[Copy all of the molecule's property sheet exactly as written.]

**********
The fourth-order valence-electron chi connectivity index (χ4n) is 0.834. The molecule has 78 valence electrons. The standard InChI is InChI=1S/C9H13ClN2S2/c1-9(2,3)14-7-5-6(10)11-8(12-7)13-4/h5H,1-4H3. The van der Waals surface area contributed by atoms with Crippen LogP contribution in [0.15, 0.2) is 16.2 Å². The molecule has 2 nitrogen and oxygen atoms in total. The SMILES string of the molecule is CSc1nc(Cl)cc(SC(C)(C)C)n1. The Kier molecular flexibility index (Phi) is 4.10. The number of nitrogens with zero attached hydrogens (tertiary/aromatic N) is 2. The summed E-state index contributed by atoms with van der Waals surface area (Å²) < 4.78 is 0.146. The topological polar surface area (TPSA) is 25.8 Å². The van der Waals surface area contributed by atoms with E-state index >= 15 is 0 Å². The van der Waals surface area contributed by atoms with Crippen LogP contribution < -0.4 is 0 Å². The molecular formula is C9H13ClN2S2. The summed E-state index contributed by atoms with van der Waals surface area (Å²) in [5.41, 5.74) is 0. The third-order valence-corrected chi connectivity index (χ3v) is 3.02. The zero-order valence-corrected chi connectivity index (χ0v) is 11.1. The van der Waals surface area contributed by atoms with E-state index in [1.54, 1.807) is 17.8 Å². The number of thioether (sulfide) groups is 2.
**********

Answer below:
The fourth-order valence-electron chi connectivity index (χ4n) is 0.834. The molecule has 78 valence electrons. The standard InChI is InChI=1S/C9H13ClN2S2/c1-9(2,3)14-7-5-6(10)11-8(12-7)13-4/h5H,1-4H3. The van der Waals surface area contributed by atoms with Crippen LogP contribution in [0.15, 0.2) is 16.2 Å². The molecule has 2 nitrogen and oxygen atoms in total. The SMILES string of the molecule is CSc1nc(Cl)cc(SC(C)(C)C)n1. The Kier molecular flexibility index (Phi) is 4.10. The number of nitrogens with zero attached hydrogens (tertiary/aromatic N) is 2. The summed E-state index contributed by atoms with van der Waals surface area (Å²) < 4.78 is 0.146. The topological polar surface area (TPSA) is 25.8 Å². The van der Waals surface area contributed by atoms with E-state index >= 15 is 0 Å². The van der Waals surface area contributed by atoms with Crippen LogP contribution < -0.4 is 0 Å². The molecular formula is C9H13ClN2S2. The summed E-state index contributed by atoms with van der Waals surface area (Å²) in [5.41, 5.74) is 0. The third-order valence-corrected chi connectivity index (χ3v) is 3.02. The zero-order valence-corrected chi connectivity index (χ0v) is 11.1. The van der Waals surface area contributed by atoms with E-state index in [1.54, 1.807) is 17.8 Å². The number of thioether (sulfide) groups is 2.